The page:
Singapore, Feb 27 (BNA): The dollar held near a seven-week peak on Monday, after a series of strong US economic data reinforced the view that the Federal Reserve will have to raise interest rates more and for a longer period.
Data on Friday showed that US consumer spending rebounded sharply in January, while inflation accelerated. The personal consumption expenditures price index, the Fed’s preferred measure of inflation, rose 0.6% last month after rising 0.2% in December.
The dollar index, which measures the greenback against six major peers, rose 0.038% to 105.21, close to a seven-week high of 105.32 touched on Friday after hotter-than-expected data was released, Reuters reported.
The index rose 3% for the month of February and is set to experience four straight months of losses as investors revise their expectations that US interest rates will stay higher for longer.
The market price now peaked at 5.4% in July and remains above 5% until the end of the year.
“We are in a bit of a nervous environment,” said Moh Seong Sim, currency analyst at Bank of Singapore, adding that the market is uncertain about the future pace of interest rate hikes by the Fed.
“Whether (the Fed) can sustain a 25 basis point increase? Or is it going to have to pick up the pace? So I think those are the questions that the market is grappling with,” Sim said.
“There is no clear answer at the moment.”
Fed policymakers speaking on Friday weren’t pushing for a return to last year’s massive interest rate hikes, suggesting central bankers for now are content to stick to a gradual tightening path despite signs that inflation isn’t abating as they had hoped. .
The Fed raised interest rates earlier this month by 25 basis points and is expected to rise by the same margin at its March 21-22 meeting, although some analysts see the possibility of a 50 basis point hike if inflation remains high and growth remains the same. strong.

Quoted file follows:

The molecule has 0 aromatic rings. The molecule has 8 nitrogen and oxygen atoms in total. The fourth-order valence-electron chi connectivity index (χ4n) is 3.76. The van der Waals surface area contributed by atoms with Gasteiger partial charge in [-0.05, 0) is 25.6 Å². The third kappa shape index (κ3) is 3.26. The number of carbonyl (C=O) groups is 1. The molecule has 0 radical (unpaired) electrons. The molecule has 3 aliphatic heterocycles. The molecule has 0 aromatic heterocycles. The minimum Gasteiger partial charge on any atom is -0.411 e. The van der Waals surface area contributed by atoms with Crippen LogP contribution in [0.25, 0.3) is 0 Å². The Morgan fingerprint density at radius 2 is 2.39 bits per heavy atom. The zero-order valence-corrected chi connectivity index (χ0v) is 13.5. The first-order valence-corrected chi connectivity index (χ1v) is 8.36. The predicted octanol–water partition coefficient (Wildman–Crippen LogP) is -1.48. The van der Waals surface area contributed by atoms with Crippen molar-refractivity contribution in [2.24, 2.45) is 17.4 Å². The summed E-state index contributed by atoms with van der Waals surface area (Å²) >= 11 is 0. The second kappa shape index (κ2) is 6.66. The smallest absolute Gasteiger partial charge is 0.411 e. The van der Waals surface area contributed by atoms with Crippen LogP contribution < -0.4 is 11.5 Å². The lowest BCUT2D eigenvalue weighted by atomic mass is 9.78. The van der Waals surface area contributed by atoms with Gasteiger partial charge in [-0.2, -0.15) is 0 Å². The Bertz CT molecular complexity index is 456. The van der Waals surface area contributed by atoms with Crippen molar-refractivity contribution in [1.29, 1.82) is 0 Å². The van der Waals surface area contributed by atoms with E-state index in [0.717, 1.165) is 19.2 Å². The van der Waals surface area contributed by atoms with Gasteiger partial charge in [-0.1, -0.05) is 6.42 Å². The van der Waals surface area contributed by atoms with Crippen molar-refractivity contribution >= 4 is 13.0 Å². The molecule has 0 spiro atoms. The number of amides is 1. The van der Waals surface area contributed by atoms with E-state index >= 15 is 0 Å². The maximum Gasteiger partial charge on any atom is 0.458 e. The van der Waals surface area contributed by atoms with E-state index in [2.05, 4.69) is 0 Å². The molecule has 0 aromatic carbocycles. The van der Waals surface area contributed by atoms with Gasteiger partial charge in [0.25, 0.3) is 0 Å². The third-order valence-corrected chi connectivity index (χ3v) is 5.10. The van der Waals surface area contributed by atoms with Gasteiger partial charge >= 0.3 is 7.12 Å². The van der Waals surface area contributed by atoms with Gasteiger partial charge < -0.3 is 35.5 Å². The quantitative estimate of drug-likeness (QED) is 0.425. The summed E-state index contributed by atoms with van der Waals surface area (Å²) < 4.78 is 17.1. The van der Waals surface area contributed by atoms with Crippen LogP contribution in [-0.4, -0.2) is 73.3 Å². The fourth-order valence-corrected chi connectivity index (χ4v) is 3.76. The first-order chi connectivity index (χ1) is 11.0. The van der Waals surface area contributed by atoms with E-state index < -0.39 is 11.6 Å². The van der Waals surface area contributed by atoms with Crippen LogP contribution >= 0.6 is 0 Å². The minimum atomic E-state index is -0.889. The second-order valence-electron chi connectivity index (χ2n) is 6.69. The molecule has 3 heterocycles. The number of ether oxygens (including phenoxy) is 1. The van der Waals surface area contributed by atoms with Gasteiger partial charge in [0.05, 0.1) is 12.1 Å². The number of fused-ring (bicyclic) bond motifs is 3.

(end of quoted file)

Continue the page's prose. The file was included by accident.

“We now think it’s a much closer call for officials to increase by 50 basis points in March than our previous assumption of 25 basis points,” said Kevin Cummins, chief economist at NatWest Markets. “We put the odds at about 60% that the FOMC increases by 50 basis points.”
The markets also raised potential interest rates for the European Central Bank and the Bank of England.
The two-year US Treasury yield, which is usually in line with interest rate expectations, rose 3.4 basis points at 4.839%, just below the three-month high of 4.840% touched on Friday.
The euro settled near its lowest level in seven weeks at $ 1.0536, which it recorded on Friday. The British pound was last at $1.1943, down 0.01% on the day.
The Japanese yen rose 0.12% to 136.29 per dollar, after falling to a two-month low of 136.58 earlier in the session.
Incoming Bank of Japan Governor Kazuo Ueda said on Monday that the benefits of the bank’s current monetary policy outweigh the costs, stressing the need to maintain support for the country’s economy with ultra-low interest rates.
The Australian dollar fell 0.25% at $0.671, after touching a two-month low of $0.6705. The kiwi fell 0.28% against the dollar, at $0.614.